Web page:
If you want to scare the natives good and proper, tell them another government initiative will be delivered by dint of a new computer programme.

Political history is littered with the corpses of bright new initiatives, from health service and police hardware which doesn’t talk to any of its cousins, through myriad MoD failures.

But if you want to examine a programme which has caused maximum distress to individuals and families alike, look no further than the deeply flawed roll-out of Universal Credit.

Billed as a brave new world of streamlined benefits that would always ensure work paid better than unemployment, it has already caused widespread misery throughout the areas where it has been rolled out in full. And now Argyll and Bute will join that not at all happy band.

There have been a number of surveys into the impact of UC from the Child Poverty Action Group and the Trussell Trust which is the largest provider of food banks.

It speaks volumes for the kind place Britain has become that food banks – once the court of last resort for a minority of desperate people – are now an urgent necessity for thousands of people who are in poorly paid work, and whose top-up benefits have been cut and often delayed.

Iain Duncan Smith, architect of this shambles, didn’t get around to mentioning that as well as mounting delivery problems, there were actual benefit cuts hidden in the process.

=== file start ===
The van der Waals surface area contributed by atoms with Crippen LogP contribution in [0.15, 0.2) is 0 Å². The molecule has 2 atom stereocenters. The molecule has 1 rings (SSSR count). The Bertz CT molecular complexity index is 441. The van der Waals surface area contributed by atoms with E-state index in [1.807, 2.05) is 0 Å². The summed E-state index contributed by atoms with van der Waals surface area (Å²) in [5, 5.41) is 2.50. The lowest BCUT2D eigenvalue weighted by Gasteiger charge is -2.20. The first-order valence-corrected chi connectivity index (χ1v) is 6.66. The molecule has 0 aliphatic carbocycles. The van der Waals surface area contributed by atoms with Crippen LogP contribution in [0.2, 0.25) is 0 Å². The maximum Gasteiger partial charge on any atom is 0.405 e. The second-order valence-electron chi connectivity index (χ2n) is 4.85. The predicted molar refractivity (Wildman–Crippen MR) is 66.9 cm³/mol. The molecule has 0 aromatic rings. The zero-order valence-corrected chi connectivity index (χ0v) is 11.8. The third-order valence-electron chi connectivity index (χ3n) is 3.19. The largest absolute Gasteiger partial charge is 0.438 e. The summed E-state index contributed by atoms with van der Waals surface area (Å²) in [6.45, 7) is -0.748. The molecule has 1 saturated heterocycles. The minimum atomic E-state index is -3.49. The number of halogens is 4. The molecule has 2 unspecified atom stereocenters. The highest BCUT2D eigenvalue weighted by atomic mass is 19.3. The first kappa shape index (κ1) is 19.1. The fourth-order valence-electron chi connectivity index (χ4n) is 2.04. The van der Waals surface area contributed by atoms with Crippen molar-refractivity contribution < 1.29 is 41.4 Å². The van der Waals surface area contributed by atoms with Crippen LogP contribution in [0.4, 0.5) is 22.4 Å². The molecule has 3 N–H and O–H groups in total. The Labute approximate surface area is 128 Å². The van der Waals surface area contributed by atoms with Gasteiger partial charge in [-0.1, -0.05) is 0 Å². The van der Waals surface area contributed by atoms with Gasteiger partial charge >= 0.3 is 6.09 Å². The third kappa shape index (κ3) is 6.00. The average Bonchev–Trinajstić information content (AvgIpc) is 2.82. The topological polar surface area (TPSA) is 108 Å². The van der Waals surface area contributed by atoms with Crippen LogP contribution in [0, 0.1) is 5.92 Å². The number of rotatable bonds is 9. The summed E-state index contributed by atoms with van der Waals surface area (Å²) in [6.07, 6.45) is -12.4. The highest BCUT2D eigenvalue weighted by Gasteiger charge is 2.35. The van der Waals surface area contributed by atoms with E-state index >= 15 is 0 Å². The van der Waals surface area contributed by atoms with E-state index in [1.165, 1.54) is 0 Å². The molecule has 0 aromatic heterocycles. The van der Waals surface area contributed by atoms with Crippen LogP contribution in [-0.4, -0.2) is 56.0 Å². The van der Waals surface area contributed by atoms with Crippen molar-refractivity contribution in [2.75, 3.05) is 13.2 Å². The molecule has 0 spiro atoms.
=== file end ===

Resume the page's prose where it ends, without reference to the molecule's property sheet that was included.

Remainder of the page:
According to the CPAG, working families lose an average £930 a year from cuts to tax credits and another £420 from cuts to UC.

Most iniquitously, there have been cuts to disability benefits. So much for looking after the “just about managing”. And so much for encouraging independence amongst those who have mobility problems and other health issues.

Tens of thousands of disabled people UK wide have had their access to adapted vehicles under the Motability scheme removed.

People who are desperate to make work pay, contribute to the economy, and use their talents but are driven back into their homes.

So what will be the impact on our own local food bank? Well the Trussell Trust reported that where the scheme had been fully rolled out there was an average increase of 52 per cent in food bank use.

This is partly due to the fact that people are having to wait for weeks for their first payment, often getting into debt problems with their housing, as well as trying to keep the rest of the domestic show on the road. And when they asked for support, the most common help offered was a food bank voucher.

The most dispiriting statistic of all was that only eight per cent were able to say that the Universal Credit payment covered their basic cost of living, whilst that dropped to five per cent where a disabled person was involved.

Some social security is now devolved to the Scottish Government, which gives some flexibility over things like carers’ allowance and personal independence payments.

But the core Universal Credit, encompassing the basic benefits from Jobseekers Allowance and Working Tax Credits to child and housing benefits, remain reserved to Westminster.

It would be nice to think the more places are subjected to the UC rollout, the better the service would become. But, frankly, the breath is not being held.